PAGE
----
Monday, March 14, 2016

Dine Like a Royal at Armani/Hashi in Dubai

It wasn’t until I walked out of Armani/Hashi and gazed skyward that I realized I had actually been dining inside a veritable fortress of fine Japanese cuisine, built into the bottom of the Burj Khalifa, the world’s tallest building to date. There, towering high above me against the backdrop of ominously darkening skies and the phosphorescent moon, was the futuristic edifice that dwarfed the rest of the world.

It was no wonder Armani/Hashi had been such a posh restaurant, although the service was in no way snooty; rather, every staff member had been extremely gracious and pampering (as most service-industry people in Dubai tend to be). Were it not for everyone’s wacky version of the English language here, I might have felt a tad intimidated by my uber-luxurious surroundings. You had to step into a rotund elevator to descend into the underground gem (one staff member claimed even she still gets lost among these hallowed halls of sushi).

Armani/Hashi is the kind of place that treats you like royalty even though you happen to be dressed in casual clothes that day. It’s the kind of restaurant whose staff members will fuss over every minute detail, constantly rearranging your plates, your chopsticks; damned if your water glass wasn’t filled to the top every second.

That moment of bliss that enraptured me as I relished Armani/Hashi’s food and service was so intoxicating, that for a brief moment I decided I’ll just stay in this city—why not? Live it up, chase a mirage in the desert until it dissipates, enjoying every microsecond till the end.

But in the present moment, I see the cutest little pink peppercorns neatly tucked inside my Ise Ebi, or “Sweet Wasabi Giant Prawn,” for AED$90 (about $24 in U.S. currency). The hint of wasabi was also just right, the mayonnaise mixing well with it so that it seemed even the wasabi tasted sweet.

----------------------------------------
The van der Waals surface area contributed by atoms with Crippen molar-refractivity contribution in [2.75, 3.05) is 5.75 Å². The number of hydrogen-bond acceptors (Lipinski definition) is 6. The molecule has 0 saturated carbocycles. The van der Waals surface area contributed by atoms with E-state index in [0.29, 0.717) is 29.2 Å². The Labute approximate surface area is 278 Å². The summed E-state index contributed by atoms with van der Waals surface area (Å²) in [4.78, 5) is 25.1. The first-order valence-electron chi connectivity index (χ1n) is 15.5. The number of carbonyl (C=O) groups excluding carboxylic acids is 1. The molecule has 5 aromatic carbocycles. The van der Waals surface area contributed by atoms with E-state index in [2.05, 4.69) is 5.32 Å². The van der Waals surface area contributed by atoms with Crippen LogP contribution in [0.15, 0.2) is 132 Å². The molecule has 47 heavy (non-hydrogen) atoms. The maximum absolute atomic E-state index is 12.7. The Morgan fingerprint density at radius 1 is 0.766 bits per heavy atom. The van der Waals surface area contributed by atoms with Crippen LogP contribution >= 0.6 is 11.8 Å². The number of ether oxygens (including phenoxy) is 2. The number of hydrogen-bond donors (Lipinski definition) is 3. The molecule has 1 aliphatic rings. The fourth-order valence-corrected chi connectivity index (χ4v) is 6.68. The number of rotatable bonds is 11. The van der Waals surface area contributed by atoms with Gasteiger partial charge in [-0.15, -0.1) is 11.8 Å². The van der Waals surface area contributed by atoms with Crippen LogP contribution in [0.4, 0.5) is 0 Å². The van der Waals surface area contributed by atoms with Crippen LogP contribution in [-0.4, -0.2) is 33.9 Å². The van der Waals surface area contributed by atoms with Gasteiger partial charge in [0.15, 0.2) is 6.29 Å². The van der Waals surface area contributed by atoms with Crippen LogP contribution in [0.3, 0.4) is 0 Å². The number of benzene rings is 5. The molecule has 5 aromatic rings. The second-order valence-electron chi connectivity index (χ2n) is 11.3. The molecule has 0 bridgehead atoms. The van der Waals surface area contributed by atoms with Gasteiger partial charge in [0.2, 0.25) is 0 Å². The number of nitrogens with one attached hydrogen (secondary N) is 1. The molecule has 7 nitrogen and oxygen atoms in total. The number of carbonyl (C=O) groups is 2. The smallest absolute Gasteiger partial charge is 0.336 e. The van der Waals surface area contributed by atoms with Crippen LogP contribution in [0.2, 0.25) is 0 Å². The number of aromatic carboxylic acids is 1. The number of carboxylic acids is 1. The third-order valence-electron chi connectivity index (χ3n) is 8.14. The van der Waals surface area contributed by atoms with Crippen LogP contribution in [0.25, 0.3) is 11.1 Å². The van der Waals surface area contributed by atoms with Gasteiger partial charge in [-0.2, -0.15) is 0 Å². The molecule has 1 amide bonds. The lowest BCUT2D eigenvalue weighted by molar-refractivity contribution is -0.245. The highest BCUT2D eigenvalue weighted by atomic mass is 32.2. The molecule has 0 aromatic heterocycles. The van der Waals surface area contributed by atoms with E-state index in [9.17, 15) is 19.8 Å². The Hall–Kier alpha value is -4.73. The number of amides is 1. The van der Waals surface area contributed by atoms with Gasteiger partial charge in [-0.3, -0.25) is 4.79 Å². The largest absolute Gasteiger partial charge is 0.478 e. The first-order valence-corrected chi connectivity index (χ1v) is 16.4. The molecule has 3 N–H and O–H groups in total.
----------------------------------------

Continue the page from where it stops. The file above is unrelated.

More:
Ostensibly because of my zeal, the chef gifted me morsels of food—some not even on the menu: from the plate of Japanese pickles which included umeboshi, a super-tart, pickled salt plum (it’s round and purplish-red in color) to the bowl of chopped raw tuna served with dried green onions and salted seaweed strips with which to eat the robust red fish. The chef then handed me Toro Tataki served in a mini bowl, complete with a tiny sprig of kinome, or mint-flavored mini leaves of a prickly ash tree (this is frequently used as a garnish in traditional Japanese cuisine).

And lastly, for dessert, the chef insisted I try his “Yuzu Granita,” a frozen flavored-ice treat served with yuzu juice and something like pop rocks that crackled and fizzed in my mouth! As it was my first time having granita, I insisted the chef reveal the secret behind this little bowl filled with a mound of yellow-and-red, syrupy-crunchy powder concoction, with a little wooden spoon sticking out of it. (A friend had questioned if that were a photo of bath salts when I first sent it to her.)

“It’s like a sorbet,” the chef replied. (Later I would learn that granita is only truly different from sorbet in that it has a crunchier texture due to the freezing process. As the liquid freezes, it forms large ice crystals.)

I vowed I would return to this place at the tail end of my excursion, but it was not meant to be, as plenty of other locations beckoned with their unique menus and tempted me with too many flavors. I believe gluttony is one of the seven deadly sins that best describes me….

Armani Hotel Dubai, Downtown Dubai, UAE
04 888 3888

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